The island may be small, but there is no shortage of beaches to swim.
Agios Sostis and Faneromeni are the prettiest, with turquoise waters. Faneromeni is divided in two very small bays; the one in the north is rocky and the other one is sandy. Close to the main village, Agios Spyridonas has shallow waters making it ideal for families with kids. The same applies for 1st Psaraliki, which has sun loungers and umbrellas. For those who like crowded beaches, head to 2nd Psaraliki, where you can play volley ball or do some people watching under the tamarisks. Livadi beach has sand but no shade, while Apantima is small with a rocky sea bottom, making it ideal for snorkelling.
Surfers will love Sifneiko, but regular swimmers usually avoid it because of the layer of seaweeds washed out on the beach and the constant winds. For those who prefer nudism, head to at the east of the island or the beach next to the camping site at Theologos (Camping Antiparos, Tel: +30 22840 61221), where it is officially allowed. The calm waters of the camping are filled with nudists from all walks of life – from old tanned hippies to young couples and kids.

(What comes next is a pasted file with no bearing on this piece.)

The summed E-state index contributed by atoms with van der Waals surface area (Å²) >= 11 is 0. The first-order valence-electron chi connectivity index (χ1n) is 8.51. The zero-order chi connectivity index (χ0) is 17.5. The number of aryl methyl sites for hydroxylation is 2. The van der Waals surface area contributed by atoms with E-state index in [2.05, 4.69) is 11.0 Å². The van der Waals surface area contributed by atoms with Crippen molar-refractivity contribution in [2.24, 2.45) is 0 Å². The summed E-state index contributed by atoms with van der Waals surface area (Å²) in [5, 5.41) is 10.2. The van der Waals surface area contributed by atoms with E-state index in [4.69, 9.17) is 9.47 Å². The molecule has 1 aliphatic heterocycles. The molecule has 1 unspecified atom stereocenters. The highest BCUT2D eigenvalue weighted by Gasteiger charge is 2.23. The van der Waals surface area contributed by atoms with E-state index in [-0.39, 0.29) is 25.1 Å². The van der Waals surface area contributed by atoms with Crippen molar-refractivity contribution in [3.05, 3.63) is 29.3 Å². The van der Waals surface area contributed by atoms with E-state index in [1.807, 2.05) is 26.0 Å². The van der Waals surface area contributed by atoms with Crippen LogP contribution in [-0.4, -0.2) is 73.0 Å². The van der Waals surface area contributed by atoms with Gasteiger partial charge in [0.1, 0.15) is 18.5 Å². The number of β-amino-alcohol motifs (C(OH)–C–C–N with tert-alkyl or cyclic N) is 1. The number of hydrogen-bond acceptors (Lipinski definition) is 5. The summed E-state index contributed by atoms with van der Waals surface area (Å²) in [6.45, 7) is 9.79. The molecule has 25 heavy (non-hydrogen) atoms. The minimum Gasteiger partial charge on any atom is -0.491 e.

The sea bottom around Antiparos’s coastline is rocky, making it ideal for scuba diving. Blue Island Divers (www.blueisland-divers.gr, Tel: +30 22840 61767) organise diving expeditions in several sites to observe schools of small colourful fish, reefs, tunas, canyons and shipwrecks. The diving site depends on the experience of the participants and is always headed by qualified instructors and dive masters.
Antiparos village also has a beautiful open air cinema, Oliaros, showing a different movie almost every night, at 21:30. To complete the experience, buy something to munch from the bar at the back.